Nupur Sashti, MPH, works as an epidemiologist for the Tennessee Department of Health’s FoodNet program. She received her BS, with honors, at the University of Georgia in Genetics and received her MPH from Emory University. In her role at the health department, she focuses on creating and sustaining collaboration between the State Public Health Laboratory (SPHL) and the epidemiologists in the FoodNet program.  Her key areas include weekly visits to the SPHL which serves two purposes: 1) helps foster communications and 2) conveys Salmonella and E. coli Bionumerics data. In FoodNet, she is involved with the attributions and outbreak working group. Additionally, she visits select clinical and commercial laboratories on a monthly basis as part of her other Emerging Infections Program’s duties.

Q: What can the best thing I can do to avoid germ transmission in public restrooms?

A: Wash your hands WELL.

• Wet your hands with clean, running water (warm or cold) and apply soap; rub your hands together to make a lather and scrub them well (be sure to scrub the backs of your hands, between your fingers, and under your nails); continue rubbing your hands for at least 20 seconds; rinse your hands well under running water.
• If possible, turn off the faucet using a disposable paper towel.
• Dry your hands using a clean disposable paper towel or air dry them. Do not dry hands on clothing.
• Assist young children with washing their hands.

Q: Toilet Seats: Hygienic or hideously horrible?

A. What lurches near the nucleus of elimination activities? Recent findings have found bacteria commonly associated with feces on toilet surfaces. Try to avoid toilets if there visible elements on the seat or in the toilet. It is not a bad idea to use a toilet seat cover. Remember many people use their foot to flush the toilet, so if you hand flush, be sure to wash your hands especially well. (Wait– aren’t you doing that already?)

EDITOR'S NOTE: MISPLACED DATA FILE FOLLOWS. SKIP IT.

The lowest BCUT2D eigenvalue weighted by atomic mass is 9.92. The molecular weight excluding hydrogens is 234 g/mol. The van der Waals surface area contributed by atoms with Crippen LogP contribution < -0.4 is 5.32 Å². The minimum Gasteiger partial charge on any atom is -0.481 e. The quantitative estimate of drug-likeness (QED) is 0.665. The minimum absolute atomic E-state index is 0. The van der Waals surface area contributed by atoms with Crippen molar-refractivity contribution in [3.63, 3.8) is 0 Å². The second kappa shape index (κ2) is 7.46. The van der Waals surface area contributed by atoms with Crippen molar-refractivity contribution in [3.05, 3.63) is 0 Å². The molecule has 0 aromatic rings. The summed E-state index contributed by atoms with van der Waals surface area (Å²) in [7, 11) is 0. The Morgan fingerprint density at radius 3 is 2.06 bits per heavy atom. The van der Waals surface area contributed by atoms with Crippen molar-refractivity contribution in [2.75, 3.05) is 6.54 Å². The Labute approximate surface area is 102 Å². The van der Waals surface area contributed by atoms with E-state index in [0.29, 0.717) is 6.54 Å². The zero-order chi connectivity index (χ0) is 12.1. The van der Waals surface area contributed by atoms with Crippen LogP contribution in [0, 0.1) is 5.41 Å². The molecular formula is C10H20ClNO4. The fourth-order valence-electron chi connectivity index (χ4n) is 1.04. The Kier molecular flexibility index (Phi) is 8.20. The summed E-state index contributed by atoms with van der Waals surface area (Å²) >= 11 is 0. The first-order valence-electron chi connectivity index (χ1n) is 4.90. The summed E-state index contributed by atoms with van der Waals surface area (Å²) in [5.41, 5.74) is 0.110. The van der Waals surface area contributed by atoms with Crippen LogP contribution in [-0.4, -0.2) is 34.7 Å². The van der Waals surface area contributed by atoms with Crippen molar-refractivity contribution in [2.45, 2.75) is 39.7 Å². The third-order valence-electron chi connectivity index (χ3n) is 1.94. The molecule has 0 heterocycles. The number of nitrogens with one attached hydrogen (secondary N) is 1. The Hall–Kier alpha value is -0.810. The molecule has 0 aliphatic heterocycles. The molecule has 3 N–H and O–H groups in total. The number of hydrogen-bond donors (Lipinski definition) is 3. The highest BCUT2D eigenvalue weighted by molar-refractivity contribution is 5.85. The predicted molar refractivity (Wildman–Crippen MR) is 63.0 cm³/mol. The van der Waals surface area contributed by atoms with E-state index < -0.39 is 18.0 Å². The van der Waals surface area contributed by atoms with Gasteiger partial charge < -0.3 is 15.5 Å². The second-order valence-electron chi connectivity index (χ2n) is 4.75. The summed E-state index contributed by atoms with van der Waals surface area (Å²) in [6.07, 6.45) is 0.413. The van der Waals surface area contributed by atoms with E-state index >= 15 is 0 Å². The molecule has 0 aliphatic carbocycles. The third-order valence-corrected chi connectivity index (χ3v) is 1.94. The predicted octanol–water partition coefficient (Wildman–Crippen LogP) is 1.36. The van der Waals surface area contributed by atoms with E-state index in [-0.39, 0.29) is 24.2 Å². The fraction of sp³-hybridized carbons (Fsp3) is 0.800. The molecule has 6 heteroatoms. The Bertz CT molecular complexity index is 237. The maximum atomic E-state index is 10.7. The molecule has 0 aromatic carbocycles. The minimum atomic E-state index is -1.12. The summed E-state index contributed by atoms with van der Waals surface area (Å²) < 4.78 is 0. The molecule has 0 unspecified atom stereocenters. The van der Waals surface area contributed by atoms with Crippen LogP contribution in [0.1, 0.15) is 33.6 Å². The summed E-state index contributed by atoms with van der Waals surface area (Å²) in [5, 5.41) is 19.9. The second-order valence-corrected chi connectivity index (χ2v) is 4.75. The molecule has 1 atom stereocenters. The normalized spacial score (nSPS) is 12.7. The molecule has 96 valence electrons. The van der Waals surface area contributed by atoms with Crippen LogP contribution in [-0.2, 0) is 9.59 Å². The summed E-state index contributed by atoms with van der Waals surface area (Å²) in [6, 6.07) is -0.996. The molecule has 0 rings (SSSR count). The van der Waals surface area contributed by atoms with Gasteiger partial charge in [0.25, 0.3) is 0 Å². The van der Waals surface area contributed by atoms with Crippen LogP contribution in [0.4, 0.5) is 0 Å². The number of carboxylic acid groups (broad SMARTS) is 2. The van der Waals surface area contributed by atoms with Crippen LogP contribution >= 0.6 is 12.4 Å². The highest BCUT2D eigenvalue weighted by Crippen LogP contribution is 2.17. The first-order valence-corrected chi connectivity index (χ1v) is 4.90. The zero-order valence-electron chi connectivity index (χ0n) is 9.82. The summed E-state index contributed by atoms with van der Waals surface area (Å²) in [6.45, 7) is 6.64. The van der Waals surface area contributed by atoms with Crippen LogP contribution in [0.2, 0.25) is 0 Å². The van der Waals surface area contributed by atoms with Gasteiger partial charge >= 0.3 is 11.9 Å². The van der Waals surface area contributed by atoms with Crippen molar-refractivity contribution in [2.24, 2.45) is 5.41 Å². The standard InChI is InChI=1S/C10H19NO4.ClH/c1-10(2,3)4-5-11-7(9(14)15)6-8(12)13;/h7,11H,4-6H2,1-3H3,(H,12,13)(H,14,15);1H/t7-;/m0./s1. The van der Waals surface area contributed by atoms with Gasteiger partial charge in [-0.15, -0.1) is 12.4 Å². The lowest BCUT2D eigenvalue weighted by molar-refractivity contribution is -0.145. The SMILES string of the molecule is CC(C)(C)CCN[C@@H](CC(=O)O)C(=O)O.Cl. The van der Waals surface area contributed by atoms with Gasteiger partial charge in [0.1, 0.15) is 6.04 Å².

Panic aside; remember that the toilet seat is not a common vehicle for germ transmission. Many of these disease causing organisms survive only briefly and for likely transmission to occur there needs to be open wound on the buttocks or thighs. It is possible, but chances are highly unlikely.

Q: Toilets, Faucets and Handles, Oh my!! How likely is it that I will catch a germ while using public restrooms?

A. A recent study released in the journal PloS ONE analyzed bacteria from 10 bathroom surfaces in both men’s and women’s bathrooms. They looked at door handles (on both sides), stall handles (on both sides). They found bacteria commonly associated with skin on all surfaces and bacteria associated with the gut on toilet surfaces. Floor samples revealed the ‘most diverse bacterial communities’, possibly due to deposits from the bottom of shoes.

In conclusion, many different types of bacteria exist in various bathroom surfaces. Transmission is best avoided by washing your hands effectively after a bathroom visit. In addition, using barriers such as toilet seat covers and avoiding dirty toilets will help to decrease transmission opportunities. Given a healthy immune system and adequate hygienic practices, germ transmission is very unlikely to occur.

Additional Resources

What can you catch in restrooms?

Bacteria Flourish in Public Restrooms

Public bathroom bacteria uncovered, thanks to gene sequencing

Microbial Biogeography of Public Restroom Surfaces